That's all I want... take a snapshot of all the tabs in the all the windows... and then let me get back to that data easily.

The add-on Tab Mix Plus almost gets me there. It does my #1 above in that it will capture all my tabs across all my windows. But unless I'm missing something it doesn't let me do my #2... it treats the capture of all my windows and tabs as a "session" and lets me save "sessions". But I can't (that I can see) easily access individual pages that I had opened. I can reload the session... but that's it. All or nothing. If I want to just get to one page that I had open, I'm out of luck.

There is, of course, the built-in "Bookmark All Tabs..." option in Firefox's Bookmarks menu, but this only works for a single window. I have to do it for each of my various windows... which can take a while.

Now why do I want this? Largely it's the way I work... a large part of my work involves researching various emerging new technologies. When I'm in a deep dive, I may open up several windows each with a whole bunch of tabs. Sometimes explorations lead on to other explorations.... sometimes my current thread of research is interrupted by some other thread, which spawns its own windows.... and then there may be yet another thread of research I'm interested in based on something I saw in my Twitter or RSS feed.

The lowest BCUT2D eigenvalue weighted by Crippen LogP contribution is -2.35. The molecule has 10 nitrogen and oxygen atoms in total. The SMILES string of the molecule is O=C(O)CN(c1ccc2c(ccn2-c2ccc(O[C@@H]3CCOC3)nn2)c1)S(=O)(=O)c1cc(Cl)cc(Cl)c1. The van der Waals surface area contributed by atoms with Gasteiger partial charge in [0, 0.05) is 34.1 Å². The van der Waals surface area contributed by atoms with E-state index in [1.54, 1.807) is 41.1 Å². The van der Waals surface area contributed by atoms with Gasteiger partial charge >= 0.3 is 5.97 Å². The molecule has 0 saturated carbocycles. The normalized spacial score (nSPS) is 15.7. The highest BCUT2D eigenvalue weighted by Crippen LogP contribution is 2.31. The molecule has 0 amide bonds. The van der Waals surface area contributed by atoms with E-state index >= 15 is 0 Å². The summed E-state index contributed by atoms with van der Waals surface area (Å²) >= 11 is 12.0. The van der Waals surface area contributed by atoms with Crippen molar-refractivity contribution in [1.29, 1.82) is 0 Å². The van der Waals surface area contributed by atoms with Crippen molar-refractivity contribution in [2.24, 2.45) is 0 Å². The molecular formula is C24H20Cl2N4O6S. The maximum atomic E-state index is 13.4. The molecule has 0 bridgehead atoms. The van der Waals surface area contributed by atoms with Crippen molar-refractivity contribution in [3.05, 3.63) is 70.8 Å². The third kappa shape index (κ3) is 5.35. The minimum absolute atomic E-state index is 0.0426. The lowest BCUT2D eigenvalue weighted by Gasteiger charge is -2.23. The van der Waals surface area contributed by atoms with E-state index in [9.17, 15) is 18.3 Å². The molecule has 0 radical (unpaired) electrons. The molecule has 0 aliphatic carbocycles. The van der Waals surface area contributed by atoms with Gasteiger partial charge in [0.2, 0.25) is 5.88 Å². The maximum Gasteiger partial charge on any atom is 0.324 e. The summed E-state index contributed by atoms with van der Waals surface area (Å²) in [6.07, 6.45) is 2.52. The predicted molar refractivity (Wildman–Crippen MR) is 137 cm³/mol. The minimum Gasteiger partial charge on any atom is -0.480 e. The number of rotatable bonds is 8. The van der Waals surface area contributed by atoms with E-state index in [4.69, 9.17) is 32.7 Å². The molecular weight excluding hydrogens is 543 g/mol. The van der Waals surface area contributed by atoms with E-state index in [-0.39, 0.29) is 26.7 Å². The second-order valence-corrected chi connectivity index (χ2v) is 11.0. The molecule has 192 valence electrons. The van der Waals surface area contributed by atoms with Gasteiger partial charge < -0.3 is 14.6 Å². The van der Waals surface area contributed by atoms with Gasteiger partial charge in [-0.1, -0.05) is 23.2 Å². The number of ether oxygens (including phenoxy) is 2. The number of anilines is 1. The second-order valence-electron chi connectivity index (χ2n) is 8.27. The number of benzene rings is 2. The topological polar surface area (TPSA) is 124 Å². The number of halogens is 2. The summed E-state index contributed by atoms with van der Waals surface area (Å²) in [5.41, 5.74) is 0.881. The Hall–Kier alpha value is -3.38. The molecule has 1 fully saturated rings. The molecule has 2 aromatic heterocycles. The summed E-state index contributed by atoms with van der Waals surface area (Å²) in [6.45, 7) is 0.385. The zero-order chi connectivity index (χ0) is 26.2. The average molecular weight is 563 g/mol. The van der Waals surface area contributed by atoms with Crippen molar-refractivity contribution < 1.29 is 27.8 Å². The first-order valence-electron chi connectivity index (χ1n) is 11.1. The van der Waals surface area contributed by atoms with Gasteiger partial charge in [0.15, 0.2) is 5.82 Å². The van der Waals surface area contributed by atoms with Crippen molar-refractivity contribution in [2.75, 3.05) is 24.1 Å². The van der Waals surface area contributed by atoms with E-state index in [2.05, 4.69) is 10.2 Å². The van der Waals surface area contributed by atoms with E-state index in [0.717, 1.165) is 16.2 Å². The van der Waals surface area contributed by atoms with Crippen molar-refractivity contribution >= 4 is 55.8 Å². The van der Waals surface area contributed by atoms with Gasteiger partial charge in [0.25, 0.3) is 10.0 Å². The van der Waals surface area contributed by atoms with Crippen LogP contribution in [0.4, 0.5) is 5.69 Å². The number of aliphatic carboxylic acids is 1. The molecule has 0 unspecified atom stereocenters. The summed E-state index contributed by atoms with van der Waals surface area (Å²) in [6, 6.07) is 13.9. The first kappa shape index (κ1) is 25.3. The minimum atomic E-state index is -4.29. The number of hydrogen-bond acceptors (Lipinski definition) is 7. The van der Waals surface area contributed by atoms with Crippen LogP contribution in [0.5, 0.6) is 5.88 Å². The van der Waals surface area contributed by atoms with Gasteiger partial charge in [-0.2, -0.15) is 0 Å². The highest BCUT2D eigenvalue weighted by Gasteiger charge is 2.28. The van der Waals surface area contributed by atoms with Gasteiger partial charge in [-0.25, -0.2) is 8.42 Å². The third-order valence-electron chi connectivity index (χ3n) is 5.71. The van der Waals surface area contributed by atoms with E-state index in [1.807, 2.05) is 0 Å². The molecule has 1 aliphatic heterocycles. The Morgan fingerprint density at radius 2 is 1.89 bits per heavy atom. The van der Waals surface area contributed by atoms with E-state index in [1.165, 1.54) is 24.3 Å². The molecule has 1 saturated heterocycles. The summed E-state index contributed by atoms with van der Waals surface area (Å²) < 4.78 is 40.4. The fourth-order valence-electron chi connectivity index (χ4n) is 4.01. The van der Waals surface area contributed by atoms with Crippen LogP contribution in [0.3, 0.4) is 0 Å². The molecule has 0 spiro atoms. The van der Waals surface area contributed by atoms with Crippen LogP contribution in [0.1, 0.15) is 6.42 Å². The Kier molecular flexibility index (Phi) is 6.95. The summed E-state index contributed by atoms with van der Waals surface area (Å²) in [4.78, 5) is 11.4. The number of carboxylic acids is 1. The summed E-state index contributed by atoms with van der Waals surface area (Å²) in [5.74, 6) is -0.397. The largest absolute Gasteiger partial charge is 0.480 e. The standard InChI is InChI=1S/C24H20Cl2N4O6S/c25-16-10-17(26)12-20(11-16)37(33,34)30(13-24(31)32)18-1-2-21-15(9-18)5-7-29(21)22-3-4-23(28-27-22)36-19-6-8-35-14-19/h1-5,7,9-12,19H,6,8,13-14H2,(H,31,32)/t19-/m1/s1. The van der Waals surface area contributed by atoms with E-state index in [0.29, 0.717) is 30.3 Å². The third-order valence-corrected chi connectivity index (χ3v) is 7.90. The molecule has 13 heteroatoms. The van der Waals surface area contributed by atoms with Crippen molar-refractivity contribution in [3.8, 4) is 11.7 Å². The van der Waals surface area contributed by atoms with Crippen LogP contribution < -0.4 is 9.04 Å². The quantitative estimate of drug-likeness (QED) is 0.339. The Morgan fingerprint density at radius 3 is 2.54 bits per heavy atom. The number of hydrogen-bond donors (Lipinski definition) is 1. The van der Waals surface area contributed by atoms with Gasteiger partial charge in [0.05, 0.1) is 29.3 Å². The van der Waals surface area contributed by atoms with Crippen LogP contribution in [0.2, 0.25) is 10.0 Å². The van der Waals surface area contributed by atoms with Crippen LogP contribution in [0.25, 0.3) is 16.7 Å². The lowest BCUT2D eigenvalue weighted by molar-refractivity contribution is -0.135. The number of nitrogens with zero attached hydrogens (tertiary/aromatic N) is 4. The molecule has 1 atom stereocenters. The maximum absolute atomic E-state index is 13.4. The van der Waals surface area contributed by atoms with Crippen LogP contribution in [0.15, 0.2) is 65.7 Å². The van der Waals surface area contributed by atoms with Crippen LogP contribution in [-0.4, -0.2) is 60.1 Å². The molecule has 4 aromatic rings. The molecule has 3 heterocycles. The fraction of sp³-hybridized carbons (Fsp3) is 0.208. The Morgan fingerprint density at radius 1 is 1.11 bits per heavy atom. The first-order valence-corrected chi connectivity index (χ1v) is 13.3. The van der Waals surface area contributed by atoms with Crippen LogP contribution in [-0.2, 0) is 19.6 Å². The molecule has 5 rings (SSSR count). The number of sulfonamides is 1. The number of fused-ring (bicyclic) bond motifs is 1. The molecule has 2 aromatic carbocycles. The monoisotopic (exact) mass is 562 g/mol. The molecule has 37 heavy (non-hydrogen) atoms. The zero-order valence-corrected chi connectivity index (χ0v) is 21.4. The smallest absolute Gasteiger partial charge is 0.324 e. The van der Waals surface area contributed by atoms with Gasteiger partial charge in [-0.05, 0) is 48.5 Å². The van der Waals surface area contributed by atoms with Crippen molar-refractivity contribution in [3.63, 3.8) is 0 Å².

It's fairly routine for me to have 8, 9 or 10 Firefox windows open, each with some number of tabs. A recent save with Tab Mix Plus was of 9 windows and 53 tabs.

Now it's unfortunately also fairly routine that some tab somewhere will have some bad code in the page that will cause Firefox to start eating up my CPU. At which point I have to try to figure out which tab it is - or living with a slower (and HOT) MacBook Pro. And at some point I'll want to restart Firefox so that I can have my computer back.

Ergo... my interest in this Add-on/Extension. I'd like to just take a snapshot of where all my research is, restart Firefox, and then be able to go back to parts of the windows that I had open before.

Seen anything like this?

P.S. And yes, this is one reason I'm looking forward to Google Chrome coming out on Mac OS X... it has that "Task Manager"-like view that lets you identify (and kill) whichever tab it is that is going rogue. (And yes, I know there's a proof-of-concept browser on the Mac that is similar, but given some feedback I've heard I've been wary of trying it out.)

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Social media, attention, distraction and overload...

One of the themes of my writing here and in my thinking in general is that we still don't understand the changes that are happening to our society with all the new media and communication methods all around us. For instance, I wonder a great deal about whether our "multi-tasking" is truly a good thing for us in the long run. Even as the latest "Millenial" generation emerges that is used to living in a "perpetual state of partial attention"... is that a good thing? As we increasingly divide our attention and our focus among many different tasks, will that help us get more things done? Or fewer? (Because, in fact, we are losing focus?)

I have my views... but I don't know... and I don't know that we will know for quite some time.